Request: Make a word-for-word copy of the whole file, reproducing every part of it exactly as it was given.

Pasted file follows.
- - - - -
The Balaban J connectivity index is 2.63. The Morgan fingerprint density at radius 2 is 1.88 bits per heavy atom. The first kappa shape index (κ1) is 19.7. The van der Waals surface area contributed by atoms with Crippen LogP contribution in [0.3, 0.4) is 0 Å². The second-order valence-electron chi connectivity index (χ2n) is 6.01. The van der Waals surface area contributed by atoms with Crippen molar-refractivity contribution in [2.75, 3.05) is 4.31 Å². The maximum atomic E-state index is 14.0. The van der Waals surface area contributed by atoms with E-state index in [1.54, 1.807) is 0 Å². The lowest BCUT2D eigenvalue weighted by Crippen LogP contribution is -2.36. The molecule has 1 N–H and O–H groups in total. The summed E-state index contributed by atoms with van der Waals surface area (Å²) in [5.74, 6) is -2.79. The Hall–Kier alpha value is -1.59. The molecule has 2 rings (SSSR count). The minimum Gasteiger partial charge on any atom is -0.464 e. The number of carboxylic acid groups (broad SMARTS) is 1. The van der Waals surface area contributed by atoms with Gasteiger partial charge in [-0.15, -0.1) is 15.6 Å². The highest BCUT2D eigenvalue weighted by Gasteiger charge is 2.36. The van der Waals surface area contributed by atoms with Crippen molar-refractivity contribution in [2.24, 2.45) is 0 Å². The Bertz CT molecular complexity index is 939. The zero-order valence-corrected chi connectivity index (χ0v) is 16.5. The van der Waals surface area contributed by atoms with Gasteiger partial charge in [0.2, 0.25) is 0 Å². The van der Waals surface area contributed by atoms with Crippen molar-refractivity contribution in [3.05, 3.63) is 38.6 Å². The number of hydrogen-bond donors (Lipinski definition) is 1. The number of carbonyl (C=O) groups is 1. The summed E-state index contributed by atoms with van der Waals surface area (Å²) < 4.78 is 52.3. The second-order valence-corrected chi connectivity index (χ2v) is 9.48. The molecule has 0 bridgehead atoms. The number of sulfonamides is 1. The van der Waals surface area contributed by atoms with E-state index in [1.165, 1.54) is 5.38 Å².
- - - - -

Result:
The Balaban J connectivity index is 2.63. The Morgan fingerprint density at radius 2 is 1.88 bits per heavy atom. The first kappa shape index (κ1) is 19.7. The van der Waals surface area contributed by atoms with Crippen LogP contribution in [0.3, 0.4) is 0 Å². The second-order valence-electron chi connectivity index (χ2n) is 6.01. The van der Waals surface area contributed by atoms with Crippen molar-refractivity contribution in [2.75, 3.05) is 4.31 Å². The maximum atomic E-state index is 14.0. The van der Waals surface area contributed by atoms with E-state index in [1.54, 1.807) is 0 Å². The lowest BCUT2D eigenvalue weighted by Crippen LogP contribution is -2.36. The molecule has 1 N–H and O–H groups in total. The summed E-state index contributed by atoms with van der Waals surface area (Å²) in [5.74, 6) is -2.79. The Hall–Kier alpha value is -1.59. The molecule has 2 rings (SSSR count). The minimum Gasteiger partial charge on any atom is -0.464 e. The number of carboxylic acid groups (broad SMARTS) is 1. The van der Waals surface area contributed by atoms with Gasteiger partial charge in [-0.15, -0.1) is 15.6 Å². The highest BCUT2D eigenvalue weighted by Gasteiger charge is 2.36. The van der Waals surface area contributed by atoms with Crippen molar-refractivity contribution in [2.24, 2.45) is 0 Å². The Bertz CT molecular complexity index is 939. The zero-order valence-corrected chi connectivity index (χ0v) is 16.5. The van der Waals surface area contributed by atoms with Gasteiger partial charge in [0.2, 0.25) is 0 Å². The van der Waals surface area contributed by atoms with Crippen molar-refractivity contribution in [3.05, 3.63) is 38.6 Å². The number of hydrogen-bond donors (Lipinski definition) is 1. The number of carbonyl (C=O) groups is 1. The summed E-state index contributed by atoms with van der Waals surface area (Å²) < 4.78 is 52.3. The second-order valence-corrected chi connectivity index (χ2v) is 9.48. The molecule has 0 bridgehead atoms. The number of sulfonamides is 1. The van der Waals surface area contributed by atoms with E-state index in [1.165, 1.54) is 5.38 Å².